Filtering and Coloring Frames with Wireshark by Joel Crane

Joel Crane presented at WLPC Phoenix 2018 on how to quickly apply filters without having to memorize regular expressions, create coloring rules to track 802.11 exchanges and build custom configuration profiles.

When Presenting with the iPad

The first thing we need to do is set up a keynote remote. Go to <Preferences>, <Remotes>, and then <Add>.

However, by default, if you have paired this with Bluetooth, it’s going to use Bluetooth, so be careful and turn it off. Client isolation isn’t enabled there. They could see each other and it worked pretty much flawlessly. The next piece of this is in the keynote on the iPad. There’s a little bit of a delay when you’re using Bluetooth , but with 5GHz Wi-Fi, it’s pretty quick.

The last thing that I want to show is Zoom controls in Mac OS – Go to <Preferences>,  <Accessibility>, <Zoom>, then check <Use scroll gesture with modifier keys to zoom>.

Filtering and Coloring Frames with Wireshark

It’s pretty important because when you look at Wireshark, you basically get this giant wall of packets. Using Wireshark and then coming up with regular expressions really scared me because I thought that you just had to memorize all of these.

I thought you had to know all these expressions and know exactly what to type in the filters bar, but it turns out that it’s not true.

A couple of quick things to know first is our operators. You can take two regular expressions and put them together to do various things. For example, you want to show all of the data frames that have retries, then you just use data frames and retries and they’ll match those two together. It’ll only show if both of those things are present in the frame.

Three ways on how to apply filters in Ekahau:

  1. If you right-click on something in a frame and hit apply as a filter, it puts it up in the filter bar and it applies it right away.
  2. If you hit prepare as a filter and it puts the thing in the filter bar, but it doesn’t hit apply, you can put it up there and then work on it a little bit more before you apply it.
  3. If you use colorized with filter, it’s going to take you to the coloring rules window.

How To Do It?

The first thing to do is make a packet capture real quick, then disassociate from the Wi-Fi.  Airtool is going to open up Wireshark automatically because I configured it to do that.

What we need to do is apply some basic colors here to make this easier to read.

  • Apply some filters at the frame type level. -Right-click on <bar down> down to the IEEE 802.11 information.
  • Go to the frame control field and we can see that this is a control frame., right click on it and then hit <colorize with filter> and click <new coloring rule>.

That will open up the coloring rules window. This is where we can define everything that we need to about this rule.

We can see that the regular expression has already been applied there. We don’t have to worry about remembering that. It’s there already so we didn’t have to type anything.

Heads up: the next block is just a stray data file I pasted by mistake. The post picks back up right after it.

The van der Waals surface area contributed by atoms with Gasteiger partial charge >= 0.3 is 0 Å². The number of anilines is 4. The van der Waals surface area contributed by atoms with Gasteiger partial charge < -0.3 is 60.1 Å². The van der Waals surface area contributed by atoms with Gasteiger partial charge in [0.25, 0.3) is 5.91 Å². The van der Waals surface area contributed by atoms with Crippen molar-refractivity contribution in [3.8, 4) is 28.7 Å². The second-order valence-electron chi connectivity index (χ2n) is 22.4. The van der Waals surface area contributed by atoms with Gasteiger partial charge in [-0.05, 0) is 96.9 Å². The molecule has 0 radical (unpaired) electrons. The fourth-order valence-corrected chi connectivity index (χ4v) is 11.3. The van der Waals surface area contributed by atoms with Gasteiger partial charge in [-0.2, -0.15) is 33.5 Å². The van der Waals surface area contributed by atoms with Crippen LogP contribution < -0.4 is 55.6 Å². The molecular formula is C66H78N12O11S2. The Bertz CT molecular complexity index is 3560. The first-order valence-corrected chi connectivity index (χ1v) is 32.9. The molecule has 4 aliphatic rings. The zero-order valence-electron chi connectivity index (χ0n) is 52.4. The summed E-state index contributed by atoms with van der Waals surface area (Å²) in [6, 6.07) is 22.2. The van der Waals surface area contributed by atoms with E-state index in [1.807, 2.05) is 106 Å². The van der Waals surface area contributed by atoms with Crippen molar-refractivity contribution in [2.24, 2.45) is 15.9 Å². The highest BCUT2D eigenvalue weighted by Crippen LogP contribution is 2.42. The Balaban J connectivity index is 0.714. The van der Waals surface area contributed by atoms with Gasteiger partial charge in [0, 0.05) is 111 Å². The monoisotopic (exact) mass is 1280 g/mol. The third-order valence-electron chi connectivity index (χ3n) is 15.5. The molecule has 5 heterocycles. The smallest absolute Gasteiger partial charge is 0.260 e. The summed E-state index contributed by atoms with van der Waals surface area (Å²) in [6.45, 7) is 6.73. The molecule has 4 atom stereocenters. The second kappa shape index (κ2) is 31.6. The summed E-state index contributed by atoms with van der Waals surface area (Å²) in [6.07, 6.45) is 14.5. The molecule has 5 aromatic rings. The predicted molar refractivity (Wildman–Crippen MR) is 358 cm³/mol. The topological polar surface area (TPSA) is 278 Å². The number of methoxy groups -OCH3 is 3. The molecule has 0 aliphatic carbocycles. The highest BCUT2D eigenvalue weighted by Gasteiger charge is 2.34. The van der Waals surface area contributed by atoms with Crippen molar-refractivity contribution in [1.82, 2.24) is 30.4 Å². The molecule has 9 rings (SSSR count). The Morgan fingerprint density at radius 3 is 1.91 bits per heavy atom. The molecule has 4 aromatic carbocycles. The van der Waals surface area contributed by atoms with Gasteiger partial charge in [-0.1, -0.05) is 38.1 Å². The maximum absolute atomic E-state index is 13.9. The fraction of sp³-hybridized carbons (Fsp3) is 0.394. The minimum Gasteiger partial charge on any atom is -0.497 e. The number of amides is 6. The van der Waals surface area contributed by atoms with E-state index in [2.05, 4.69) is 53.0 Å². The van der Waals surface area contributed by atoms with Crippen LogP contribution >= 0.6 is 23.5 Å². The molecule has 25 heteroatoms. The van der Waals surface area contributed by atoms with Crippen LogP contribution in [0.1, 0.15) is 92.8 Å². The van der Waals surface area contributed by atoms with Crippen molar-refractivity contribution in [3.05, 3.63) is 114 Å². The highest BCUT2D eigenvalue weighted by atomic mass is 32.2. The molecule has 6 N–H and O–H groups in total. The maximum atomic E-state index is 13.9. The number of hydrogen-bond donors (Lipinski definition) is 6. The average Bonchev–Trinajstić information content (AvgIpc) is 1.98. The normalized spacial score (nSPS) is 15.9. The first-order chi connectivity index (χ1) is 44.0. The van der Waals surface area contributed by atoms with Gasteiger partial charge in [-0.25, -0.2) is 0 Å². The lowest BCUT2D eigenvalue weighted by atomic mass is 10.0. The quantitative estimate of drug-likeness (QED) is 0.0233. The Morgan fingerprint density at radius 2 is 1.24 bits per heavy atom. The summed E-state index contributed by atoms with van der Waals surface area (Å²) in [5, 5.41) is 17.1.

• Apply <color>change the foreground to white or snow, then change the background to tangerine. We get a nice orange color.
  • Find a data frame. Go to <colorize a filter>, click <new coloring rule> and we’ll call it a data frame. Make the foreground white and the background blue.
  • Select management frame. Go to <management frame>, <Coloring with filter>, <New coloring rule> and change the foreground into white and the background to purple.

Now we’ve got all of our different frames all colored here. We can see all of our different management frames.

What if we want to apply slightly different colors for each different type of frame?

Instead of just applying a control frame, go to the subtype field and right click, then go to <colorize with filter>.

  • Once again, white background and then select orange and grab a slightly different hue of orange there.
  • If we go up to the <View menu> coloring rules, then notice that these are ordered in a specific way.

That is really important the ones that are on top get applied first.

What if we want to call out the difference between retries and first attempt frames?

  • Find one that is a retry, then filtered down to all the retries.
  • If I click on the other way and if we looked inside the frame, right click and hit prepare as a filter. That puts it up in the top.
  • Make foreground color that will give the background blue.

How to Add a New Column that will Show the Frame Type?

  • Find <Coloring Rule Name>, right-click on that and apply this as a column.

Now, we’ve got this column that shows us nice and neat frame names. That column is not designed at all to show us what type of frame it is.

  • You can add buttons. If you want to show a specific frame type, we can add this as a filter.
  • Add this as a filter and we could call this data frames.
  • Put the label – data frames.
  • We’ve given the filter from our data frame.
  • Click OK  and we get a button up.

We’re only looking at data frames.

  • You can use that to filter out bad frames
  • Only show data frames
  • Show management frames
  • Show control frames
  • And anything you want

Just by going and looking in the packet and right clicking prepares filter and taking it up there to the top. You already have a really nice color. Your profile is ready to go and got all the buttons built in.

Joel Crane is a Sales Engineer and a part-time Technical Trainer at Ekahau. He spends a lot of his time talking to customers on the phone. If you have more questions or feedback, connect with Joel via twitter.